What is up my dear Zavodovskians? Long time no see. Things have been a bit quiet on the Island, but, hopefully, that oughta change now. It’s great to be back! – Yeah I know, common post intro..
Hip-Hop is nothing new to the Island (Monk Xavier, our pioneer), but as I was randomly listening to some music, I came across this heavy weight album, the classic The Score, by the Fugees. Thing is, I’ve heard some parts of it, but never the whole thing. Once finished, I was dumbfounded. I had just tasted probably the best Hip-Hop trio for the past thirty years or so (well, Def Squad are pretty awesome too), and didn’t quite know how to digest it. Still don’t. Lauryn Hill, Wyclef Jean and Pras Michel – beast of a group, devouring 90’s Hip-Hop with this gem.
The album is full of small details, and bass is key. It’s all about the nuances and how teamwork gobbles dinosaurs. Truth is, it took the talent of many to rival big names like Nas, Tupac and even ol’ Biggie, ruling Hip-Hop’s golden age. The Score ended up hitting number one on both Billboard 200 and Top R&B/Hip-Hop Albums, but that’s wiki, y’all can get the numbers.
It’s also a hymn to all the refugees around the World, paying them direct tribute on songs like Fu-Gee-La and No Woman, No Cry. Its timelessness is haunting, and proof of that is the current migrant crisis, where hundreds of thousands of people have fled countries like Afghanistan, Burundi and Sudan and are now seeking a new home in Europe. This one is dedicated to all those of who had to leave their homes because of the World’s madness.
The Score kicks out with Red Intro. Red for warning, red for announcement and police sirens through the night. Spitting street knowledge through the frightening beat, we take this lesson without asking a single question, it’s all there. Streets ain’t no fairy tale, says the gentleman on the mic, making sure we get the message. We even get some pre-references to upcoming tracks, and it’s absolutely catchy, finest intro by DJ Red Alert, how ironic.
Secondly comes How Many Mics, with one of the bulkiest and dopest beats of the album. In an imperative yet human tone, Wyclef orders Pick up your microphones twice, and the machine engine starts working. After the hook, comes Lauryn’s ripping verse with her luxurious seasoned voice (well, not everyone can say they used to sing at Harlem’s Apollo Theater by the age of 13). Complaining about young rap kids, selling souls to be famous. ‘Back then’, radio was the main goal for many rappers, rapping for the wrong reason. On the other hand, Lauryn is the heat, bringing it back to the real purpose of songwriting. Truly, 21-year-old Lauryn Hill would be someone quite challengingly interesting to meet, if not even deadly. I mean, sweet like licorice dangerous like syphilis? Damn, chilled chills, a true feline right there. On the second verse, Wyclef spits a fair ego trip, storytelling us the classic from humble to the ‘oh now it feels good’ feeling. Funny when he brings Travolta, soft way of saying that the world is out of order, full of Travolta’s oil. Greased world. By the end, Pras sums it up: Too many MC’s, not enough mics. He should see it today.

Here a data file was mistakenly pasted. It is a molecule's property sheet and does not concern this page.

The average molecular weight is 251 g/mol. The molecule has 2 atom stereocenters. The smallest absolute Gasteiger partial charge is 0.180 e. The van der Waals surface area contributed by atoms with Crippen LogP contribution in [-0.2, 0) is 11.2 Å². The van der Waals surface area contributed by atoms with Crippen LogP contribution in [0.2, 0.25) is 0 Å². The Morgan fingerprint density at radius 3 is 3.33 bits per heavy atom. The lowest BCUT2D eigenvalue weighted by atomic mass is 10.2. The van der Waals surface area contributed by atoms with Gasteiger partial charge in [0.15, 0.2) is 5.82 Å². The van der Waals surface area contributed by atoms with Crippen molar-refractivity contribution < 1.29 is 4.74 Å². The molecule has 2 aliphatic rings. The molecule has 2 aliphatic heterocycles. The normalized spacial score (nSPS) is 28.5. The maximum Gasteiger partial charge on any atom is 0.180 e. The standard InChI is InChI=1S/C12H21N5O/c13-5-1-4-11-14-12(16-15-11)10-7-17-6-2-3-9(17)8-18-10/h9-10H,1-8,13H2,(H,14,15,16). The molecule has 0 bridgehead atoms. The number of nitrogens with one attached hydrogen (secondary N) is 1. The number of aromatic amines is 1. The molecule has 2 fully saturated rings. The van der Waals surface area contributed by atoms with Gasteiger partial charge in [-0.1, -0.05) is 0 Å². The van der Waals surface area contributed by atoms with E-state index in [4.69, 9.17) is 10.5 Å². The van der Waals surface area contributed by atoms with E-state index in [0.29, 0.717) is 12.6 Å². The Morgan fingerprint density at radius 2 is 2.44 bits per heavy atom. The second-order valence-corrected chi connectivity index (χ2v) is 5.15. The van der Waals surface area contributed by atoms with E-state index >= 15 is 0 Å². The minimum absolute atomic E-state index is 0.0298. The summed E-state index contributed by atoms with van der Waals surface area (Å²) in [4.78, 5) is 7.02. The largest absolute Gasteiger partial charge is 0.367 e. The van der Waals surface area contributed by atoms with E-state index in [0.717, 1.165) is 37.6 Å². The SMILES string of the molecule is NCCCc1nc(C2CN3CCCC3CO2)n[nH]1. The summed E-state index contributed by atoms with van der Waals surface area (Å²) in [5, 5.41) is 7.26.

We all know that, no matter what, the first big pearl has to be Ready or Not. There’s no possible hiding from Lauryn’s hook and verse, again. It’s like: she’s hunting, they’re hunting. Guess I’m falling in love. From the beginning you get the picture of this hide and seek game, except there’s no hide. But who’s really seeking? The street game is one of the biggest concepts present throughout The Score, and this is undoubtedly the big bad wolf on this song. Streets hit you when you’re young, Everyone would have a gun in he ghetto of course, when giddyupin on their horse. Lauryn sees it as a chess game and shows the real attitude to beat the streets: unbowed confidence, I can do what you do.. easy! Her verse is quite complete, few words, many references. You can feel the groundedness in her voice. She’s everywhere, hunting. So be ready and don’t feign. She’ll take you if you’re true to yourself, otherwise she’ll mutate into Nina Simone and put a spell on you, voodoo, while you pretend to be a gangster.
World’s full of Al Capones. Near the end, we get the picture that not everyone is a refugee, not everyone deserves salvation, first you have to fight for your own freedom.